The programme, which would span over six years would also ensure proper organisation of institutions involved in fisheries in the region, and also achieve good cooperation among all stakeholders.
The European Union Representative, Stephania Marone, disclosed this yesterday in Abuja, during a Workshop/Launch of the Regional Policy Dialogue Process for the Development of ECOWAS Fisheries and Aquaculture Regional Policy within the Framework of Regional Agricultural Policy (ECOWAP).She noted that one of the important reasons behind the project is to enhance security stability of the region, maintaining that the fishery sector is considered to be very strategic in ensuring security not only in the region but globally.
She said: “This programme was developed in close cooperation between EU and ECOWAS, and many actions were identified and €15million has being dedicated for the programme, which would last for six years, financial agreement has being signed. We hope that this programme would achieve good coordination between all the stakeholders involved in the fisheries and maritime activity on the Gulf of West Africa.”
The ECOWAS Commissioner for Agriculture, Environment, and Water Resources, Chambakou Ayassor, said the aim of the workshop is to develop new strategies that would develop or minimise the negative impact of illegal fishing among other bad practices in the lakes, rivers, offshore and a host of others.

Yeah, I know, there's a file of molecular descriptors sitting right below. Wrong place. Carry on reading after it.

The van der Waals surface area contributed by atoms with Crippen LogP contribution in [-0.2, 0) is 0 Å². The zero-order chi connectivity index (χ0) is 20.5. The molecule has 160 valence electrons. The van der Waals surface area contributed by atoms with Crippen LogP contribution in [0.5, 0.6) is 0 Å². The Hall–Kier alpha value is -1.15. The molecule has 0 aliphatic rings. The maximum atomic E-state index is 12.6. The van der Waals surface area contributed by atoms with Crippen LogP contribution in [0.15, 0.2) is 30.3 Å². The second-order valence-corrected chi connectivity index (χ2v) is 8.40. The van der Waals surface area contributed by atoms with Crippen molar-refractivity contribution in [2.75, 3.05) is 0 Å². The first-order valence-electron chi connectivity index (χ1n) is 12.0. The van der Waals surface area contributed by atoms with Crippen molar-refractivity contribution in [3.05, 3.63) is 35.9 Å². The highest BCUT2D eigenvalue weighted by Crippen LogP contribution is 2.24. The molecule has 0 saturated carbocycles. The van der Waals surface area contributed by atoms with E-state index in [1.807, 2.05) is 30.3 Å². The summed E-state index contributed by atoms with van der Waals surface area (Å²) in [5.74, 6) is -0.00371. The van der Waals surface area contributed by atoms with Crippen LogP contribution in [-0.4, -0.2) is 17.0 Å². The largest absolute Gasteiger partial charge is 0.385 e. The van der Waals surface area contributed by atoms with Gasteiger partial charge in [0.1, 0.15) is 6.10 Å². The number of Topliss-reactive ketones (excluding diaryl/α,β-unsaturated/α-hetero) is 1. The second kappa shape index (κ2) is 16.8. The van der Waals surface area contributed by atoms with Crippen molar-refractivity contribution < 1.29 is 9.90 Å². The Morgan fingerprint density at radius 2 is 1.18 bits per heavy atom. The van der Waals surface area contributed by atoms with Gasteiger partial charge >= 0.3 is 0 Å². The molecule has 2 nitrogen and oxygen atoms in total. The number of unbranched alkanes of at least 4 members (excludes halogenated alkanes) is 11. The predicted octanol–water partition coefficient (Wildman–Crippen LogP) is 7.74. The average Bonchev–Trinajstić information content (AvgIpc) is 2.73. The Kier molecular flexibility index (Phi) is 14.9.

Stressing the need to develop specific strategy for the fisheries sector, Ayassor disclosed that they are in the process of putting in place a global strategy for the region to tackle the challenges of fisheries development, and also organise the production, storage and the whole transportation process.
He said: “For instance, the storage and movement of fish from one place to the other requires specific equipment, that is, the Cold Chain to keep the product in good condition among others. That is what the workshop aims to achieve, proposing strategies to address some of these areas.”
Ayassor decried that the fisheries and aquaculture sector in West Africa is still facing challenges that hamper its harmonious development, and does not allow the sector to contribute sustainably to food and nutrition security and chronic poverty reduction within the populations of West Africa.
He highlighted the challenges to include weakness of fisheries resources management systems, especially shared stock among ECOWAS member states; persist illegal, unregulated and unreported fishing practices; low development of aquaculture with the hydrographical potential of the region; and weak processing systems and transport infrastructure for intra-regional trade for fishes and fish products.